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2020 Spring/Summer Highlights of Hope

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PHILANTHROPY HOW VAN

PHILANTHROPY HOW VAN ANDEL INSTITUTE PURPLE COMMUNITY HELPS MAKE FUNDRAISING EVENTS A HIT For 13 years, Pat Ringnalda has been hosting the Bee Brave 5K to raise money for breast cancer research. Organizing the event is a heavy lift, but for the last three years, that work has been made easier with help from Van Andel Institute Purple Community. Bee Brave, which celebrated its 12th run in 2019, began partnering with Purple Community after Ringnalda attended a golf outing to benefit VAI’s scientific research. Ringnalda was impressed by the support Purple Community gives its community and corporate partners to carry out such events. The more she learned, the more she realized the Bee Brave 5K would benefit greatly from partnering with Purple Community. “I have often said, if God gives you the nerve to ask people for money to support great causes, do it!” Ringnalda said. “You start with the best institutions like VAI, because they will give you the tools and support you need to be successful in your efforts.” The Bee Brave 5K is one of dozens of community events hosted each year to benefit scientific research and education programs at the Institute. Many people who organize these events begin by wanting to donate to a good cause, but are unsure how to get started. Purple Community makes it easy using an online application that outlines each event’s needs such as expected event location, size and fundraising goal. Once the application is received, it’s reviewed to determine how Purple Community can best support the event. Examples include setting up online fundraising portals, designing event fliers and more. “Community events are an essential part of supporting the important work happening at VAI,” said Purple Community volunteer coordinator McKenzie Hollern. “We want our organizers to know how much we appreciate their efforts by offering our full support and resources to make their events a success.” To learn more, visit purplecommunity.org. PAT RINGNALDA (RIGHT) 28 | VAN ANDEL INSTITUTE HIGHLIGHTS OF HOPE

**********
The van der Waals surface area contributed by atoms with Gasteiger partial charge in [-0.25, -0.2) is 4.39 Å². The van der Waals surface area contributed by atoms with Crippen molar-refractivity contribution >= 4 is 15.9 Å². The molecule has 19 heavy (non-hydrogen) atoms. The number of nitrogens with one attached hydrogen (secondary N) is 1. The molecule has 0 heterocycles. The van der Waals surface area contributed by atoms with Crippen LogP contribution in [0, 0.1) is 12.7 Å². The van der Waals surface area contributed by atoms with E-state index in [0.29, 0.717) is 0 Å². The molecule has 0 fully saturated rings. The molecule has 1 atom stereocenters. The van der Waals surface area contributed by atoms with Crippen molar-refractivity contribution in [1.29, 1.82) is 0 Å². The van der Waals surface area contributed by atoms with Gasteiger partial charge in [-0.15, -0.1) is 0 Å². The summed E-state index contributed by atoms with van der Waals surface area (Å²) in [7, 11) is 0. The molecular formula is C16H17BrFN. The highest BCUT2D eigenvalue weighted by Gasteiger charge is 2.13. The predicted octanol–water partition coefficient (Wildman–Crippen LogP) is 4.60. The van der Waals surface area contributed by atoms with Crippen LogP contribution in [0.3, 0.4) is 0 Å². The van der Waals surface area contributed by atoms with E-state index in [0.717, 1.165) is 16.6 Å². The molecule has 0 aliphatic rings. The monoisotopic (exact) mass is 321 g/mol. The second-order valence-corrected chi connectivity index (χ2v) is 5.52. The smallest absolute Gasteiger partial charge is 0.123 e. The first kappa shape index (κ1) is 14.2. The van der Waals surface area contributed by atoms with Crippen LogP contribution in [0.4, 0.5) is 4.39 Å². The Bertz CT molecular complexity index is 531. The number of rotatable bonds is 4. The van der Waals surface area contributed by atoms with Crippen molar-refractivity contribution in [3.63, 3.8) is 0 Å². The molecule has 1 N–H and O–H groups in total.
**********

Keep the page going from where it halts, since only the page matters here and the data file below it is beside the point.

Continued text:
KAY KOO HONORS FAMILY LEGACY OF GIVING When Kay Koo and her husband, Dr. Han-Mo Koo, arrived in Grand Rapids from Maryland in 1999, the city’s downtown was a sparse collection of shuttered businesses, fast food restaurants and a few beautiful, old churches. There was not, however, a research institute back then. Dr. Koo was one of the first scientists asked by Dr. George Vande Woude, a cancer research pioneer and Van Andel Institute’s first director of research, to help build Van Andel Institute from the ground up. “I feel a connection with what my husband started 20 years ago,” Koo said. “The Institute has my heart, and I hope we continue to grow and come up with new therapies for diseases that affect the lives of our loved ones. I really think my husband would be proud of what the Institute has become.” “We came here because we respected the work of Dr. Vande Woude, and even though there was not a lot going on in Grand Rapids at the time, we knew it would be exciting to be part of something new that didn’t exist yet,” Koo said. Dr. Koo served as head of the Institute’s Laboratory of Cancer Pharmacogenetics until he lost a six-month battle with cancer in 2004. His work focused on the identification of genetic targets for anticancer drug development for melanoma and pancreatic cancer. He was also an active contributor to the Institute’s Employee Impact Campaign that supported his fellow scientists. After his passing, Koo began working at the Institute as Dr. Vande Woude’s administrative assistant. Like her husband, Koo continued their family’s legacy of generosity as an employee donor. “I come from a family of giving. I grew up as the daughter of a pastor in a family where giving of yourself was just so natural,” Koo said. “I give to honor my husband’s memory and to support the people who helped me when he was so sick.” Koo recently surpassed her 15th year as a VAI employee, and after a decade and a half of service to the mission, the Institute is more than a place to work — it’s a family. KAY KOO VAN ANDEL INSTITUTE HIGHLIGHTS OF HOPE | 29